new citation: literary geographies of Toronto

Tavares, David, and Marc Brosseau. 2013. “The Spatial Politics of Informal Urban Citizenship: Reading the Literary Geographies of Toronto in Dionne Brand’s What We All Long For.Zeitschrift Für Kanada-Studien 33: 9–33.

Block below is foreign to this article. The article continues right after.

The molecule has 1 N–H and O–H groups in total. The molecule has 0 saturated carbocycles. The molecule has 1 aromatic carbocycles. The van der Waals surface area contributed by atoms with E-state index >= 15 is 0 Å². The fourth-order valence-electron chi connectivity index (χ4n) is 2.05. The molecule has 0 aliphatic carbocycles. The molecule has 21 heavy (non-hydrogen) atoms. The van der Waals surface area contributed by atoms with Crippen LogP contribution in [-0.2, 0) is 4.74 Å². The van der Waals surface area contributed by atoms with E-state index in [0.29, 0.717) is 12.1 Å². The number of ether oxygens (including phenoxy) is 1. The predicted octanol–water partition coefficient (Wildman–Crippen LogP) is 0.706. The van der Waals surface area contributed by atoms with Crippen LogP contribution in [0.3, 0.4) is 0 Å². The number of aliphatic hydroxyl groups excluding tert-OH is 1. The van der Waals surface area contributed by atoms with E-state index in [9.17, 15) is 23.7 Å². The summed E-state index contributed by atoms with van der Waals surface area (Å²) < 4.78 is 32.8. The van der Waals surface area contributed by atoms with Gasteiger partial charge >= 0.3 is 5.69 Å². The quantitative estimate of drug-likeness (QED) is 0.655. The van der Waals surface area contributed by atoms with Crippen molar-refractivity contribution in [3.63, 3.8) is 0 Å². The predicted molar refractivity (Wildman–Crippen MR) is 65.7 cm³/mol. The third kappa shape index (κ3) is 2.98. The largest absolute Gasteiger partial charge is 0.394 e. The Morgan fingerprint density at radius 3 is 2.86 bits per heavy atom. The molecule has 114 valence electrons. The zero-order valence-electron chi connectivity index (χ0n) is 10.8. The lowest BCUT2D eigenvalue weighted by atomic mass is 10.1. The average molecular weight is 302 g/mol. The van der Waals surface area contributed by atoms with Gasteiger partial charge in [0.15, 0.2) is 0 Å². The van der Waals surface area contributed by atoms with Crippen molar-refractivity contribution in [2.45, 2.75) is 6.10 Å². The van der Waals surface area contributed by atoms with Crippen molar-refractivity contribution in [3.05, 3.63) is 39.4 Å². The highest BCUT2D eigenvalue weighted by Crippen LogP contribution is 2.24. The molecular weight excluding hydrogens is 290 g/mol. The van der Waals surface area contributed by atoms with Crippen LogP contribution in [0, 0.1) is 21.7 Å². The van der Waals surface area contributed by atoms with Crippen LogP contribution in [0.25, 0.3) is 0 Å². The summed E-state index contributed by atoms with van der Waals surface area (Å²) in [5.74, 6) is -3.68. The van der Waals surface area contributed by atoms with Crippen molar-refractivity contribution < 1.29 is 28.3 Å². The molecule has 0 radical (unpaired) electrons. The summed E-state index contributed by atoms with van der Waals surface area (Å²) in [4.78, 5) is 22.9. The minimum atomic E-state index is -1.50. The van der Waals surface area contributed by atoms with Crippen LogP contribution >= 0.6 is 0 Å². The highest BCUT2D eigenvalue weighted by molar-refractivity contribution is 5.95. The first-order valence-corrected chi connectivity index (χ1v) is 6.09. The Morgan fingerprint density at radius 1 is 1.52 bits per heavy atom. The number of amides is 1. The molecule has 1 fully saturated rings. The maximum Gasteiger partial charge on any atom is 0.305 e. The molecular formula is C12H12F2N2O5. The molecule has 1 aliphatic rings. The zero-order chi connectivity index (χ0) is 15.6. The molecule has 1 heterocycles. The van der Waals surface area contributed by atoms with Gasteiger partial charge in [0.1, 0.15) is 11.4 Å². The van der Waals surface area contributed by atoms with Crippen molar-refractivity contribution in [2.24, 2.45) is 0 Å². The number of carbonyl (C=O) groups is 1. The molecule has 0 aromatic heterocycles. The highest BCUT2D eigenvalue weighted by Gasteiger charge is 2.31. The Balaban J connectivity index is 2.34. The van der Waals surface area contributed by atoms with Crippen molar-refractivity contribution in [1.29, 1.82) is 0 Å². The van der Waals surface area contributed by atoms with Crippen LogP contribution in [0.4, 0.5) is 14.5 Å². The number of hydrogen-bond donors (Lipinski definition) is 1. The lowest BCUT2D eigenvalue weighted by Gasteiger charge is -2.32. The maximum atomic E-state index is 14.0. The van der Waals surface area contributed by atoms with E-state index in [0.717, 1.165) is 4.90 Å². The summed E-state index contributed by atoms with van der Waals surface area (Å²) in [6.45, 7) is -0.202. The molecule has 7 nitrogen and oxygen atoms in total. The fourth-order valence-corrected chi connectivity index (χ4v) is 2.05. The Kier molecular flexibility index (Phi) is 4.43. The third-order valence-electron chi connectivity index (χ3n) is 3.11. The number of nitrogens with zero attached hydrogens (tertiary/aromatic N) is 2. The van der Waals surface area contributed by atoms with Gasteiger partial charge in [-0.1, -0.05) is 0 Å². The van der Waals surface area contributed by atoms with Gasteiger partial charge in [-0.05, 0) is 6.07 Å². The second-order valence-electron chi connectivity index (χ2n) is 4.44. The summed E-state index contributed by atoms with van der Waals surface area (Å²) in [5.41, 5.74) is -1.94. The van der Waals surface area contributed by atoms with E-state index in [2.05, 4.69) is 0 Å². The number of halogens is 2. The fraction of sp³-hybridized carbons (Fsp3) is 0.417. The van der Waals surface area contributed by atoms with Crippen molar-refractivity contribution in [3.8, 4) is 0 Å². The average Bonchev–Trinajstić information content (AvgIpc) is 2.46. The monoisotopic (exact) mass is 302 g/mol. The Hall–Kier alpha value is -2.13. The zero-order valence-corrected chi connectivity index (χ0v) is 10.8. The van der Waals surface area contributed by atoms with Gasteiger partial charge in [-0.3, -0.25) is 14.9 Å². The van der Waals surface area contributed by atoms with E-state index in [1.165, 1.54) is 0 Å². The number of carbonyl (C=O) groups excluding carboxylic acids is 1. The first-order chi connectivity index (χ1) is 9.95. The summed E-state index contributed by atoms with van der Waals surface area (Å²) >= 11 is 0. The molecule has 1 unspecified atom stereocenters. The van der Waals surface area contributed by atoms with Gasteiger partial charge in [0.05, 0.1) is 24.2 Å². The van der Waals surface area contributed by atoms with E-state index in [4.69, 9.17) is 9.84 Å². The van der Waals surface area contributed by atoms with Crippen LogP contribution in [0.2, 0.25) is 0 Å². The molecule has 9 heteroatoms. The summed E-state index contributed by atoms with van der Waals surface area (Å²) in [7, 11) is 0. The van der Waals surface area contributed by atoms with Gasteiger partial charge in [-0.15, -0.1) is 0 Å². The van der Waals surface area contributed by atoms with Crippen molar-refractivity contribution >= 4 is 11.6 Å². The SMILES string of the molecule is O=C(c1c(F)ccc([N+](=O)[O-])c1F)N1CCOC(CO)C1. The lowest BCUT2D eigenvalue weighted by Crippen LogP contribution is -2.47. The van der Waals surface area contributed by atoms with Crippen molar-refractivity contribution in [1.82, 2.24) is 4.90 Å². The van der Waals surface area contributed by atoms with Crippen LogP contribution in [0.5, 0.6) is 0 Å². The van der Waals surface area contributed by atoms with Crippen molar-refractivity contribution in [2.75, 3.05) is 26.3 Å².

Abstract: This article offers a geographical reading of Dionne Brand’s novel What We All Long For (2005), which provides readers with an ambitious portrayal of everyday life in contemporary multi-cultural Toronto. The article considers how the places and spaces of Toronto, and their quotidian inhabitation by characters in the novel, play a key role in structuring the urban lives and identities of Brand’s immigrant characters and their second-generation children alike. Through a discussion of generational differences, the article highlights the relationships between space and the politics of identity central to the novel’s portrayal of the city. More concretely, it argues that What We All Long For generates and circulates a powerful representation of the politicized socio-spatial processes through which ‘informal urban citizenship’ is contested in Canada’s most culturally diverse city. The focus on informal urban citizenship is intended to capture the embeddedness of this and other novels in the ongoing definition and redefinition of social and cultural identities in contemporary multi cultural cities. At the same time, the article hopes to illustrate the potential of the concept of informal urban citizenship to inform research in the sub-field of literary geography and the potential of literature as a point of departure for exploring the socio-spatial dimensions of this fascinating concept.

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